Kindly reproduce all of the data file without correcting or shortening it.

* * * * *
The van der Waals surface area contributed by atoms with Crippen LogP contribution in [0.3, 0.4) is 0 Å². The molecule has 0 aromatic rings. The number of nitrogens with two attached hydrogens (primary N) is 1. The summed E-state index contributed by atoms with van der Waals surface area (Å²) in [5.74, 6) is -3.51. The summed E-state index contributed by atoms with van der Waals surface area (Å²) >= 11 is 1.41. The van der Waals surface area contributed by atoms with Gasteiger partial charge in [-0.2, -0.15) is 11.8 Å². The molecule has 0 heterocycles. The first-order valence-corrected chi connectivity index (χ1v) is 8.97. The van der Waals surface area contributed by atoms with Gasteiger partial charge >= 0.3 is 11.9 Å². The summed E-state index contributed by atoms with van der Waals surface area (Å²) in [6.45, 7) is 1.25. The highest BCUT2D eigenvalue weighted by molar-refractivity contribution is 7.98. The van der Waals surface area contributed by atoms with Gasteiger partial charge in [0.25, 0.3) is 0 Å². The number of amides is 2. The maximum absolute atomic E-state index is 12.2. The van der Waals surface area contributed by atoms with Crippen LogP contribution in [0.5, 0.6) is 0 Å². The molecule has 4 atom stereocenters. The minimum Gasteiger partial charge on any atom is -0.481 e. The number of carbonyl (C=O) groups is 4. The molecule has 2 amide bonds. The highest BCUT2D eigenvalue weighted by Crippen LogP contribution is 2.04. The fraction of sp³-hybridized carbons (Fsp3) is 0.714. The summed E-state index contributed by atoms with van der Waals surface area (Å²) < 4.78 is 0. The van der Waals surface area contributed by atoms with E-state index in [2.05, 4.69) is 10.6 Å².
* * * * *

The van der Waals surface area contributed by atoms with Crippen LogP contribution in [0.3, 0.4) is 0 Å². The molecule has 0 aromatic rings. The number of nitrogens with two attached hydrogens (primary N) is 1. The summed E-state index contributed by atoms with van der Waals surface area (Å²) in [5.74, 6) is -3.51. The summed E-state index contributed by atoms with van der Waals surface area (Å²) >= 11 is 1.41. The van der Waals surface area contributed by atoms with Gasteiger partial charge in [-0.2, -0.15) is 11.8 Å². The molecule has 0 heterocycles. The first-order valence-corrected chi connectivity index (χ1v) is 8.97. The van der Waals surface area contributed by atoms with Gasteiger partial charge >= 0.3 is 11.9 Å². The summed E-state index contributed by atoms with van der Waals surface area (Å²) in [6.45, 7) is 1.25. The highest BCUT2D eigenvalue weighted by molar-refractivity contribution is 7.98. The van der Waals surface area contributed by atoms with Gasteiger partial charge in [0.25, 0.3) is 0 Å². The number of amides is 2. The maximum absolute atomic E-state index is 12.2. The van der Waals surface area contributed by atoms with Crippen LogP contribution in [0.5, 0.6) is 0 Å². The molecule has 4 atom stereocenters. The minimum Gasteiger partial charge on any atom is -0.481 e. The number of carbonyl (C=O) groups is 4. The molecule has 2 amide bonds. The highest BCUT2D eigenvalue weighted by Crippen LogP contribution is 2.04. The fraction of sp³-hybridized carbons (Fsp3) is 0.714. The summed E-state index contributed by atoms with van der Waals surface area (Å²) < 4.78 is 0. The van der Waals surface area contributed by atoms with E-state index in [2.05, 4.69) is 10.6 Å².